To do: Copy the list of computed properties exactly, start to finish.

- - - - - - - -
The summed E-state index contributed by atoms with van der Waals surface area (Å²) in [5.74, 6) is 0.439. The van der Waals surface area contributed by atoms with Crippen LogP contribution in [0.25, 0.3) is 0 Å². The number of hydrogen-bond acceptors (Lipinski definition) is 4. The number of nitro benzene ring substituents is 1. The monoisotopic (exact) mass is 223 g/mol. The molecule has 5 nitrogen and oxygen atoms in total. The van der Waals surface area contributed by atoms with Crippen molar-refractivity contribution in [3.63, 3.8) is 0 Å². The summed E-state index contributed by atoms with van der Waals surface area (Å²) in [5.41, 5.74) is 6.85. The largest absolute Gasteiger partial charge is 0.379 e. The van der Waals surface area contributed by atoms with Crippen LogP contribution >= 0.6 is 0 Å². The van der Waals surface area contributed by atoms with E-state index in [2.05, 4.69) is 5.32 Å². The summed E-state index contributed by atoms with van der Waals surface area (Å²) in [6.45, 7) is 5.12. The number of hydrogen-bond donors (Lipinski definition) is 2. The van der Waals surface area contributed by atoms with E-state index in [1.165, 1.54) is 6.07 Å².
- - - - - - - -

The summed E-state index contributed by atoms with van der Waals surface area (Å²) in [5.74, 6) is 0.439. The van der Waals surface area contributed by atoms with Crippen LogP contribution in [0.25, 0.3) is 0 Å². The number of hydrogen-bond acceptors (Lipinski definition) is 4. The number of nitro benzene ring substituents is 1. The monoisotopic (exact) mass is 223 g/mol. The molecule has 5 nitrogen and oxygen atoms in total. The van der Waals surface area contributed by atoms with Crippen molar-refractivity contribution in [3.63, 3.8) is 0 Å². The summed E-state index contributed by atoms with van der Waals surface area (Å²) in [5.41, 5.74) is 6.85. The largest absolute Gasteiger partial charge is 0.379 e. The van der Waals surface area contributed by atoms with Crippen LogP contribution >= 0.6 is 0 Å². The van der Waals surface area contributed by atoms with E-state index in [2.05, 4.69) is 5.32 Å². The summed E-state index contributed by atoms with van der Waals surface area (Å²) in [6.45, 7) is 5.12. The number of hydrogen-bond donors (Lipinski definition) is 2. The van der Waals surface area contributed by atoms with E-state index in [1.165, 1.54) is 6.07 Å².